Good news, Mac users: You can now Snapchat on your Mac with a new unofficial Snapchat client called Snapped.
Snapped is currently in beta, and brings much of the Snapchat experience to desktop. You can log in to your Snapchat account, send photos to your friends and view images they send you — all without having to grab your phone.
The app is the product of ThinkDev, a small development shop run by two University of California, San Diego students. It runs on OS X 10.9 Mavericks, and will eventually be available in the App Store.
To use Snapped, log in to Snapchat using your username and password. Choose the desired amount of time for your snap, select the recipients and you’re done. By default, Snapped uses your Mac’s front-facing camera to take photos, but you can also upload an image from your hard drive.
The app also provides access to your friends list, sent messages and inbox items. You can send messages, as well as read unread messages, directly from the app.
Because Snapped uses Snapchat’s private API, it has a few experimental features that are noteworthy.
You can opt to not mark snaps as read. This means that if my friend sends me a snap, I can continue to look at the photo over and over again — and she will think I haven’t seen it yet.
You can also opt to mark messages you send as read before the recipient opens it. This means that if I send a snap and immediately regret it, I can instantly mark it as read, and my friend will never get a chance to see what was sent. In my tests, the “mark as read” feature was a bit buggy, but the idea is quite clever.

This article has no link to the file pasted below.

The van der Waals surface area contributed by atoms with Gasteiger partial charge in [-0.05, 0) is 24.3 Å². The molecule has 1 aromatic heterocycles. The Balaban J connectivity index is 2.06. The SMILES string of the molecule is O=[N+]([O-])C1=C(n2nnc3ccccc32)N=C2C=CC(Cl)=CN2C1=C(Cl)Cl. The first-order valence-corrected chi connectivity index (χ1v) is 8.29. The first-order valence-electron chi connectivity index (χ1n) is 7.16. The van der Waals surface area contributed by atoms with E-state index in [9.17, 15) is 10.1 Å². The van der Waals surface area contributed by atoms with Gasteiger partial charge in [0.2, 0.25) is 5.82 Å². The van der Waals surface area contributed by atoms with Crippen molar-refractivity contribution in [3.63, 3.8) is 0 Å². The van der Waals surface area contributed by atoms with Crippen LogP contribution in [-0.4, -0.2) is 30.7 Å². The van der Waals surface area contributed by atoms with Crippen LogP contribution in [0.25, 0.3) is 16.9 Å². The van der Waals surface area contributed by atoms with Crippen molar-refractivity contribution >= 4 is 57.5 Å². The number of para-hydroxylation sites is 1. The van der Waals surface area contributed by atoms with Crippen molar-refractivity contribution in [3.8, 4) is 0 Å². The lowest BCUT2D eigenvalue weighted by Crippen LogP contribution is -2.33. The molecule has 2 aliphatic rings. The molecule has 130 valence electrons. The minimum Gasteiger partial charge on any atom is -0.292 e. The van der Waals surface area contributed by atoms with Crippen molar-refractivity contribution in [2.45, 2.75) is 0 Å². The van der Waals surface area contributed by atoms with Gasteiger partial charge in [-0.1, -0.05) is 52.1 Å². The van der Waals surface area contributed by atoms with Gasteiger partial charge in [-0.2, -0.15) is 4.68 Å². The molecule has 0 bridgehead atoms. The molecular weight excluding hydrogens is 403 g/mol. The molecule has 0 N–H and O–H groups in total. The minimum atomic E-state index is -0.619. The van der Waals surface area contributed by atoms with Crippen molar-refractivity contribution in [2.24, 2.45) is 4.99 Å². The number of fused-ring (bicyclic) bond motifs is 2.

For now, you can’t add text or filters to snaps sent from Snapped. Adding texts to snaps will be part of an upcoming update, according to Josh Cohen, one of ThinkDev’s cofounders. Other new features are also on the way.
Security and API Access
Snapped works by using Snapchat’s private API. Unlike companies such as Twitter and Facebook, Snapchat hasn’t made its developer API accessible to outsiders. However, that hasn’t stopped third parties from reverse-engineering the API. In fact, it was a modified version of the reverse-engineered Snapchat API that led to the leak of 4.6 million snapchat usernames and phone numbers earlier this month.
In the past, we’ve seen third-party Snapchat clients for Windows Phone and BlackBerry 10 hit app stores, but to our knowledge, Snapped is the first desktop Snapchat client.
As a result, Cohen acknowledges that experimental features, such as the ability to avoid marking snaps as read, could be shut off at any time.
It also raises potential questions about the app’s security. Cohen said Snapped is using Snapchat’s own API to log in and access messages. However, he added that Snapped encrypts usernames and passwords, and doesn’t store anything in plaintext.
I isolated outgoing traffic from Snapped, and only saw data transmitted back to the Google AppSpot that hosts Snapchat on the web, so that’s a good sign.
It’s Fun to Snap on Desktop
Snapchat, like Foursquare, Path and WhatsApp, is a mobile-only social network. It makes sense, too, given the concept behind the app and how most people use it.
That said, I actually find it quite handy to have a Snapchat client on desktop — if only as a quick way to view snaps from friends, or to send a funny photo that might not exist on my phone, but instead on my computer.
Snapped is free to use, though ThinkDev is accepting donations.
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